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Political reforms, a must

There has never been a time in India without demand for reforms of every kind — economic, electoral, administrative, police, judicial, educational, labour. Even the Constitution has been subjected to review by a national commission. Codes of conduct and citizens charters also have been a dime a dozen. And yet, till today there has been scant attention paid to the imperative need for reforms in the most important sphere of national life which has to do with the culture of the political class and political parties. The truth of the matter is that without political reforms, reforms in all other spheres are bound to fail. Hence, it is time political parties and citizen groups got together to forge a consensus on the issue.

Multiplicity of parties

The first thing that strikes an observer of the Indian political scene is the unwieldy number of political parties: Six national parties, 47 State parties (besides nine more falling under no definition represented in the Lok Sabha) and 730 parties unrecognised by, but registered with, the Election Commission. The bewildering number is attributed to the country's complexity and diversity, but in practical terms, it undermines the parliamentary system. Candidates contesting in their thousands on behalf of so many parties making identical promises only cause confusion in the minds of the electorate, fragment the votes and detract from the quality of representation. The starting point of reforms has, therefore, to be to tidy up the party system and bring down the number to a manageable level.

Regrettably, India's political class seems still unprepared to put the nation's interest ahead of party's or individual's selfish interest. The universal perception is that it is prone to misuse power and authority, indulge in corruption and fraud, and betray the trust reposed in them. The reign of terror let loose during elections as a prelude to rigging, booth-capturing and impersonation on a massive scale has become a worrisome staple of elections.

The disorderly behaviour of MPs/MLAs within legislatures, climaxed by the shockingly violent scenes witnessed some years ago in the Uttar Pradesh Legislative Assembly, is a direct offshoot of uncontrolled deterioration in political culture.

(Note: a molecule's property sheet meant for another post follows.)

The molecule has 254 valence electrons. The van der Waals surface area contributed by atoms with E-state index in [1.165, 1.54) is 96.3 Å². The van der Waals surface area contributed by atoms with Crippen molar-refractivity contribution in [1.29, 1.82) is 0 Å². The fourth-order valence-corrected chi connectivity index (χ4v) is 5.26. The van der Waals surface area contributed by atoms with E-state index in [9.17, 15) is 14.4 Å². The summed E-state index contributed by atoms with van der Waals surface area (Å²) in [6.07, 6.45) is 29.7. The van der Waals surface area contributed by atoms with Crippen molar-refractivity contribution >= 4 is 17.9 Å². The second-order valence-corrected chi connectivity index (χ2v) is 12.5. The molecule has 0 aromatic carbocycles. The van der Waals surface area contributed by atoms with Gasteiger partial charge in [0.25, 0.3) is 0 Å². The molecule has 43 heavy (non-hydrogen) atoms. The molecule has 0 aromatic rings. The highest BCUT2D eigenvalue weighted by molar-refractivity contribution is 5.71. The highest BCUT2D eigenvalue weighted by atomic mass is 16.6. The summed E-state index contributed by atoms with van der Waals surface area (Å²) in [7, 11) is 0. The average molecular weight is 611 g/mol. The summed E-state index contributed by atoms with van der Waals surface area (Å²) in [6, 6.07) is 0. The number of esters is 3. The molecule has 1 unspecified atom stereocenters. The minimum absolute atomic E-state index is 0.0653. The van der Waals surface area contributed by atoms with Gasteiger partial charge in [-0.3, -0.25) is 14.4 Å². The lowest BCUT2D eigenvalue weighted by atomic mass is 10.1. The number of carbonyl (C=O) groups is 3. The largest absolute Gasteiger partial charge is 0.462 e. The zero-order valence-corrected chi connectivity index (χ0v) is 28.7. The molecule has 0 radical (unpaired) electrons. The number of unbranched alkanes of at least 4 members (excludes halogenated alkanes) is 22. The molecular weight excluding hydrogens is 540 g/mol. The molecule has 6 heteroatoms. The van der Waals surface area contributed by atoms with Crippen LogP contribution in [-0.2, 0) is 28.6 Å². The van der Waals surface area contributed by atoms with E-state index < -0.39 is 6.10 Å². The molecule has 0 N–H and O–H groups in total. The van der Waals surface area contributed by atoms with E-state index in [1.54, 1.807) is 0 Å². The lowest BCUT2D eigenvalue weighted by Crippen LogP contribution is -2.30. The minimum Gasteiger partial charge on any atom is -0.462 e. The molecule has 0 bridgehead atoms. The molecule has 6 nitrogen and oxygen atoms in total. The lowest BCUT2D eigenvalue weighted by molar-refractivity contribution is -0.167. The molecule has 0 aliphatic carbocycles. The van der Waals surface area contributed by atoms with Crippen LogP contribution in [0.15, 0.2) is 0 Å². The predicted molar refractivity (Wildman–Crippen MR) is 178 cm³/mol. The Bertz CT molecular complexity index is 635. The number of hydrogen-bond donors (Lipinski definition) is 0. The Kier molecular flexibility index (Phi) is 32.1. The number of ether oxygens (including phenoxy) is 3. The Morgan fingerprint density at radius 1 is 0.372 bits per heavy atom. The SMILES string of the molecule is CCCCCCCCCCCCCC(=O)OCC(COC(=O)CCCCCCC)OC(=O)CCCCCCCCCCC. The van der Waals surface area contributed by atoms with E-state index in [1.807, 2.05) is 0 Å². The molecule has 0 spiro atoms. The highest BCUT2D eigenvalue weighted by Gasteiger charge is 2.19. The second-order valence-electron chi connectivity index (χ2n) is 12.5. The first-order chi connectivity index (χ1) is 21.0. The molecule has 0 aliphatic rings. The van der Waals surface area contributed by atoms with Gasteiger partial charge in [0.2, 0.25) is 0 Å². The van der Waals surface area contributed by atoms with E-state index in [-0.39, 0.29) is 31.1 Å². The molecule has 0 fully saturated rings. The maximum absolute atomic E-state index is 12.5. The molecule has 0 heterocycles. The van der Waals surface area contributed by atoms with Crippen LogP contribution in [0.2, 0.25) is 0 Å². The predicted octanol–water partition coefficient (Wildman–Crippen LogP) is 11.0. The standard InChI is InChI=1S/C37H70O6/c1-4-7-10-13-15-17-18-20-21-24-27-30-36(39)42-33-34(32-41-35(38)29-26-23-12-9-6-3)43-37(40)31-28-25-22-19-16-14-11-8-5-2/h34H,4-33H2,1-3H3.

No taking to streets

In all other democracies, a party elected to form the government is given a reasonable chance to govern, and any objection to its policies is voiced and voted on during debates within the House, and the outcome of the vote is gracefully accepted by the Opposition. Whereas in India, parties think nothing of stalling the working of the legislatures by barracking, walk-outs, hurling missiles at each other and the like, taking the matter to the streets and creating law and order problems.

India's political class needs to be purged of all these obnoxious tendencies by means of thoroughgoing reforms if India's democracy itself is to endure in the way its founding fathers intended it to.

Provision for training

Members of every other profession are made to undergo a rigorous course of education and training, but there is no such requirement for MPs/MLAs who exercise enormous power and authority to make laws, lay down or approve policies, and ensure the proper and prudent management of the country's finances. Attempts are no doubt made by individual parties, legislative forums or think-tanks to familiarise them with their duties and functions but, being sporadic, they do not leave any lasting impact. A body to put elected representatives through sustained and in-depth training programmes, with special emphasis on accountability and integrity, is an immediate necessity.

B. S. RAGHAVAN

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